It is important that Resilience Engineering works with Developers, Quality Engineers, Chaos Engineers etc. There’s no clear delineation of responsibility here. We are all responsible for the resilience of the systems (even down to marketing, who can give heads ups of forecasted expected traffic numbers for given campaigns for example). And if it is this collaborative and requires this involvement, why do we advocate for Resilience engineering groups? Resilience Engineering Groups as stated above, lead the effort. We are the pointy end of the spear, the thin end of the wedge, and we have a responsibility to share and educate so that the entire system — human as well as machine, can adapt to adverse conditions.

For more information please see see below:

Edit: Added links for the field of Resilience Engineering John Allspaw’s twitter accountJohn’s Blog post from 2011 Adaptive Capacity Labs

The Resilience Papers Club — for all things Resilience Engineering, I have a lot of reading to do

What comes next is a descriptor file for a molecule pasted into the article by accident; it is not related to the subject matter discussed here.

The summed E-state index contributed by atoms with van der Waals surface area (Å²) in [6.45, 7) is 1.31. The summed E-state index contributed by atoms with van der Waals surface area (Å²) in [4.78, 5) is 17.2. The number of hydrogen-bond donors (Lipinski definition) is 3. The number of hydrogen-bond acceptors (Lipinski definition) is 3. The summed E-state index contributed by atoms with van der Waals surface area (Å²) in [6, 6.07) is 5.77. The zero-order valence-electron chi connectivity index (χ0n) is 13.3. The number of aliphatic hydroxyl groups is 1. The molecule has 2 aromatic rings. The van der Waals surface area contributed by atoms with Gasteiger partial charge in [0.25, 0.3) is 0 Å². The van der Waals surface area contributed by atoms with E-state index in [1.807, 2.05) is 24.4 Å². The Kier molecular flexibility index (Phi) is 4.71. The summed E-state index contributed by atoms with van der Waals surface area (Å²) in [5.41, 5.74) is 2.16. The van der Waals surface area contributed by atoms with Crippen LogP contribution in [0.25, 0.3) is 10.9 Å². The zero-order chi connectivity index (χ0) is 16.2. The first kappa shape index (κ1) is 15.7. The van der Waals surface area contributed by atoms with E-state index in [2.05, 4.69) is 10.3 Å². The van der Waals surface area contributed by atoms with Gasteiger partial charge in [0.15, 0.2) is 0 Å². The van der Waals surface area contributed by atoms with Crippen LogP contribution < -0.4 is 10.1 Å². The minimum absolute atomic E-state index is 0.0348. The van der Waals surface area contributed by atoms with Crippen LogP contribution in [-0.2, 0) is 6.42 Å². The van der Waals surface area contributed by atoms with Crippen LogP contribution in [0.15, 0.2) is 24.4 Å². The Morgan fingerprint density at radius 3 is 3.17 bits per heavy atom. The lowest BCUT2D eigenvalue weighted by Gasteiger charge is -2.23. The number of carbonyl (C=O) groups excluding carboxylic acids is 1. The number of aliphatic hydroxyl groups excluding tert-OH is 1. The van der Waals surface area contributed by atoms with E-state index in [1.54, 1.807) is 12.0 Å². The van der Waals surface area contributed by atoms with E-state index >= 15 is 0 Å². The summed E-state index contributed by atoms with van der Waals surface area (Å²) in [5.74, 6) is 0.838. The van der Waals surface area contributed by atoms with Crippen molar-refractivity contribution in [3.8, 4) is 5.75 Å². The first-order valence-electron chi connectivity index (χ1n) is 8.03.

DevOps Days talk by John — an introduction
Four concepts for resilience and the implications for the future of resilience engineering — Woods DD
Resilience Engineering: Concepts and Precepts on Amazon — David Woods is also at Adaptive Capacity Labs
Erik Hollnagel’s home page — Erik Hollnagel is the co-author of Resilience Engineering: Concepts and Precepts

While I admit that a good part of my motive is to avoid anxiety, I hope that these edits bring a wider understanding of the field and its practical uses within software engineering.



Caedman Oakley

I've been messing around with this DevOps thing for a while & like making cross-functional teams just kinda work right. Oh, and I like dogs. Sorry.